Fintech is talked about as one of the most exciting segments of technological disruption right now, but after the implosion of so-called UK unicorn Powa Technologies, and trouble at high profile US online lenders Lending Club and Prosper, there’s been something of a sobering in the space. While those examples all face particular issues, they are also a reminder of the huge challenges facing companies trying to disrupt this industry.
On a panel at The Europas in London this week, TechCrunch’s Mike Butcher asked the co-founder and CEO of venture capital firm Mangrove Capital Partners, Mark Tluszcz, about a piece he wrote in the Financial Times called ‘Investors should ignore the hype about fintech’. Tluszcz said that looking at the evolution of the industry, there was “no question” London is the number one place to be if you’re building a fintech startup. However he says that hype risks overshadowing other exits in the city and that “fintech has delivered more hype than returns” so far.
He argued that while there has been promising innovation around specific verticals in finance, there hasn’t been a single business that turned the industry on its head in the style of Uber, Skype (in which Mangrove was an early investor) or WhatsApp in their respective fields.
“I am not a sceptic, I have just not yet found company that is truly disruptive,” said Tluszcz, speaking at the annual conference. “In today’s current crop there are a lot of great businesses but there is not one great disruptor.
“Investors are financing sub-sets of finance like transferring and lending. They are all great businesses but in isolation they become medium-sized, not transformational. The question remains – can fintech companies turn into big large scale businesses?”
TransferWise is one of the companies whose rapid growth over the past few years has helped drive hype around the London fintech scene in particular. Its co-founder Taavet Hinrikus, speaking on the same panel, pointed to the challenge a new brand faces when it tries to break into the tightly-knit world of finance and convince customers to start trusting its service over a brand they are familiar with. For now, at least, the disruption of finance by technology is happening by sector.
“Finance is a notoriously hard industry,” said Hinrikus. “You have to think about how to build your brand and trust over the long term. It’s not for the faint hearted.”
“When you look at the fundamentals of our cost base compared to banks and the speed at which we can move we are building something that is cheaper and faster but that is also much easier to use. We have more than 5% market share in the UK and however good your marketing is, ultimately it is useless with a s*** product.”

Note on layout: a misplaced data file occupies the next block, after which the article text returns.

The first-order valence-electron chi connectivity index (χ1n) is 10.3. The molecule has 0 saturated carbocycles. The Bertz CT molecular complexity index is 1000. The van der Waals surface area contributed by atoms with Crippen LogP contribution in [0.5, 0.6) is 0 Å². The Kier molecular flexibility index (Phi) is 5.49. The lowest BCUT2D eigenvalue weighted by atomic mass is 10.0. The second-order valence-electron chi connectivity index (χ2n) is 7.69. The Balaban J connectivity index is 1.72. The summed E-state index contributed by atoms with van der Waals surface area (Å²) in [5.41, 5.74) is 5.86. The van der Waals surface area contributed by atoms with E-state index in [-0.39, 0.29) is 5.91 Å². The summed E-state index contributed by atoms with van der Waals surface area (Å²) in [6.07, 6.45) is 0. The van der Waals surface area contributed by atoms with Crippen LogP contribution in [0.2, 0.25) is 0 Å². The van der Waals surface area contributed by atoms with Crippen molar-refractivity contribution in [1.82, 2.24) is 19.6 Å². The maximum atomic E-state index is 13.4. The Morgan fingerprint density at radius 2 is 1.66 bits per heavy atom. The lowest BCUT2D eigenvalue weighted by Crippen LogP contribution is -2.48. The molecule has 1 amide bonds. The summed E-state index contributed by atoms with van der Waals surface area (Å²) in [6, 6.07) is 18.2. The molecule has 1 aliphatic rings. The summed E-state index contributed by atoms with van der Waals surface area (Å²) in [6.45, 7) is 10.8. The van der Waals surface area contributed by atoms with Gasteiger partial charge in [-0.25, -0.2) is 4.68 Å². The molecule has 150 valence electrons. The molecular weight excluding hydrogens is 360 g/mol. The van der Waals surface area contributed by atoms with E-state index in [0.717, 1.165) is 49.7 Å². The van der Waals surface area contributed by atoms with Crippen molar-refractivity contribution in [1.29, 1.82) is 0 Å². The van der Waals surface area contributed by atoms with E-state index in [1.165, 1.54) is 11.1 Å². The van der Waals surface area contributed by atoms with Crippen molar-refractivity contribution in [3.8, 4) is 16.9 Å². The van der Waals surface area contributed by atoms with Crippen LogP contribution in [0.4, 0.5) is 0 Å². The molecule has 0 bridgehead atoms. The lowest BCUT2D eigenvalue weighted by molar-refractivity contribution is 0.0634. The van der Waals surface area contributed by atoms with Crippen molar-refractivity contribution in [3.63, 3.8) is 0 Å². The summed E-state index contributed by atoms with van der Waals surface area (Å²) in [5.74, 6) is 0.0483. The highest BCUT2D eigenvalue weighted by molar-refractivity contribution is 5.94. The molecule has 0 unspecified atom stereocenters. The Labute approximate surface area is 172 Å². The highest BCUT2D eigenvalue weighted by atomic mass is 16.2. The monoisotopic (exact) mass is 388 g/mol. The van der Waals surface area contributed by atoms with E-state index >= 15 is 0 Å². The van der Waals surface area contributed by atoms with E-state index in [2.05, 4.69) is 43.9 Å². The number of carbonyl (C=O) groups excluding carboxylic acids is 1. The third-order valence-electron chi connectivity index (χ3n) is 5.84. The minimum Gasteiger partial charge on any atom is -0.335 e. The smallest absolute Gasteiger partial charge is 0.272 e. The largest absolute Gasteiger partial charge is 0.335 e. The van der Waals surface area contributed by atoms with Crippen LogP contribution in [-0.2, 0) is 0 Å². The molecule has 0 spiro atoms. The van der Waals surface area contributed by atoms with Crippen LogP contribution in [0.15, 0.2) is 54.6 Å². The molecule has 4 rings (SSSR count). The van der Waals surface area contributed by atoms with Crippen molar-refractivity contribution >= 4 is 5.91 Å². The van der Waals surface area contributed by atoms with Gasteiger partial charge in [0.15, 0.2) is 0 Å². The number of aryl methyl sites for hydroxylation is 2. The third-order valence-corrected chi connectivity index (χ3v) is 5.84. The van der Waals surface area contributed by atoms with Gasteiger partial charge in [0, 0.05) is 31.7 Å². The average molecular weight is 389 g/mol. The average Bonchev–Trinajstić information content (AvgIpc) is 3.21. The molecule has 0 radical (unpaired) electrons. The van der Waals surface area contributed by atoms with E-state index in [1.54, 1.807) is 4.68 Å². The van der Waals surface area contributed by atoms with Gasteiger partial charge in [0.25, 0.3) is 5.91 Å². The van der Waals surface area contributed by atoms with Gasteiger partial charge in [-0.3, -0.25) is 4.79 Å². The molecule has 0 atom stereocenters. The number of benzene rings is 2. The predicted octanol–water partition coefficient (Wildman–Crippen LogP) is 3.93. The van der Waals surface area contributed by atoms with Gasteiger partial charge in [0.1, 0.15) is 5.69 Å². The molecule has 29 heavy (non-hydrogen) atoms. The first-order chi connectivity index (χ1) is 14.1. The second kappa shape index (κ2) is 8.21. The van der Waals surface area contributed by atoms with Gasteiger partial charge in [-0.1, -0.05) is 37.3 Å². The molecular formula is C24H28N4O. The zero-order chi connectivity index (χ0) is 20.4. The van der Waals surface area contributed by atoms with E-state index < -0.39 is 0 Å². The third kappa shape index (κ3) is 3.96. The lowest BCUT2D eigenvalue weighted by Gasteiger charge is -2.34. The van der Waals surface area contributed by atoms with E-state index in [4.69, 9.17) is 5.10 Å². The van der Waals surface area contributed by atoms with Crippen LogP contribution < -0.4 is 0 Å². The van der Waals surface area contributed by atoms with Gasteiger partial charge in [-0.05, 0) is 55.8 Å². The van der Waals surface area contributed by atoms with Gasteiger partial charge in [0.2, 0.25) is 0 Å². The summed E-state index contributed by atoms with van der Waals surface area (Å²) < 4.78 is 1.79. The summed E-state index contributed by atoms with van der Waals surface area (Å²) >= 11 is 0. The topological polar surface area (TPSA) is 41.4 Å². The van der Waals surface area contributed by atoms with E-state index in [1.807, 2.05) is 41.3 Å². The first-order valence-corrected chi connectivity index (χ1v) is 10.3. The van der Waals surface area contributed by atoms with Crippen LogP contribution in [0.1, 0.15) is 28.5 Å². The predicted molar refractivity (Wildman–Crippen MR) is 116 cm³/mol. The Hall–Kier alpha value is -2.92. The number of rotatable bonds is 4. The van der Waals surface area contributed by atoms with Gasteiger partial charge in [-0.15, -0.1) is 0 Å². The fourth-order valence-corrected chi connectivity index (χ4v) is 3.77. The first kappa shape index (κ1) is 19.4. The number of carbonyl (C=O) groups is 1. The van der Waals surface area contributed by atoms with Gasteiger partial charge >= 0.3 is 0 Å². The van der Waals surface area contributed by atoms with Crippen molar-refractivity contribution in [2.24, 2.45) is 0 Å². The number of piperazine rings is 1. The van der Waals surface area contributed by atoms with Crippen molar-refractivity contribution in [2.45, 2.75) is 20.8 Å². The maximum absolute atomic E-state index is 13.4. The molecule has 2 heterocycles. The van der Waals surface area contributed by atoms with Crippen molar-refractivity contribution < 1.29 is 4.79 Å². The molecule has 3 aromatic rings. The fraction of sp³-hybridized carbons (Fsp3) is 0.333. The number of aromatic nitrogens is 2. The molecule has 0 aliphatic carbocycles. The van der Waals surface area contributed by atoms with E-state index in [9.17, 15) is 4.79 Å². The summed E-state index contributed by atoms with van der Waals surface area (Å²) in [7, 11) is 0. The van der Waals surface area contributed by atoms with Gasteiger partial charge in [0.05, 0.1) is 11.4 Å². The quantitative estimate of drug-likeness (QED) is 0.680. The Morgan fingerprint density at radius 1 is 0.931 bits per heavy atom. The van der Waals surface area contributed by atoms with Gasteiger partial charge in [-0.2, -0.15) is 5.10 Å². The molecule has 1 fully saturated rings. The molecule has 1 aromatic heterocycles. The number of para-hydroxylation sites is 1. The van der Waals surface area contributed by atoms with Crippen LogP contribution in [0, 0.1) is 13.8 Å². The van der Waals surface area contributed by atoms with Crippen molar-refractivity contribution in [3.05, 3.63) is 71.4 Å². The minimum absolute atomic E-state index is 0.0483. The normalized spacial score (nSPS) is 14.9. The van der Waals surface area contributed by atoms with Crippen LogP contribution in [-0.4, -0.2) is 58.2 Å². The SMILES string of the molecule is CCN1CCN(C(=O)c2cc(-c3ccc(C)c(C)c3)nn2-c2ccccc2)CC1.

TransferWise is also a fintech unicorn, meaning that it is valued at USD1 billion – a figure that was seized on with maniacal fervour by many in the tech world as a benchmark for success over the past few years. Hinrikus is notable for having always shied away from talks about valuations and price tags and when asked whether that kind of thing is important to him his response was just: “No.”
Speaking on the panel Tluszcz echoed a warning that is now gaining momentum across the industry: that aiming for a billion-dollar valuation is the wrong target when building a company, distracting entrepreneurs from the long term goal.
“Hailing unicorns and billion dollar valuations is like celebrating winning FA cup before playing the final,” says Tluszcz. “You want to build a company you sell or take public.”
Speaking on the same panel was Passion Capital partner and the UK government’s special envoy for fintech Eileen Burbidge. She countered, however, that it is worth acknowledging that companies taking on segments of banking like money transfer, remittance and lending are gaining momentum and taking a piece of the pie once dominated by banks and traditional financial institutions.
“It is worth celebrating getting into the competition in the first place,” said Burbidge. “A couple of years ago you could not compete with Barclays – now these companies are becoming a real threat.”
Companies like TransferWise, while transforming the consumer experience and delivery of financial services are not rebuilding the entire system as they still run on traditional banking rails. Burbidge said 40% of Passion’s portfolio is fintech companies and until now they had been focusing on the delivery of services, fraud, ID, security and with a lot of KYC and AML to come. However she points to the firm’s investment in challenger bank Mondo as a new category of businesses “fundamentally changing the banking stack.”
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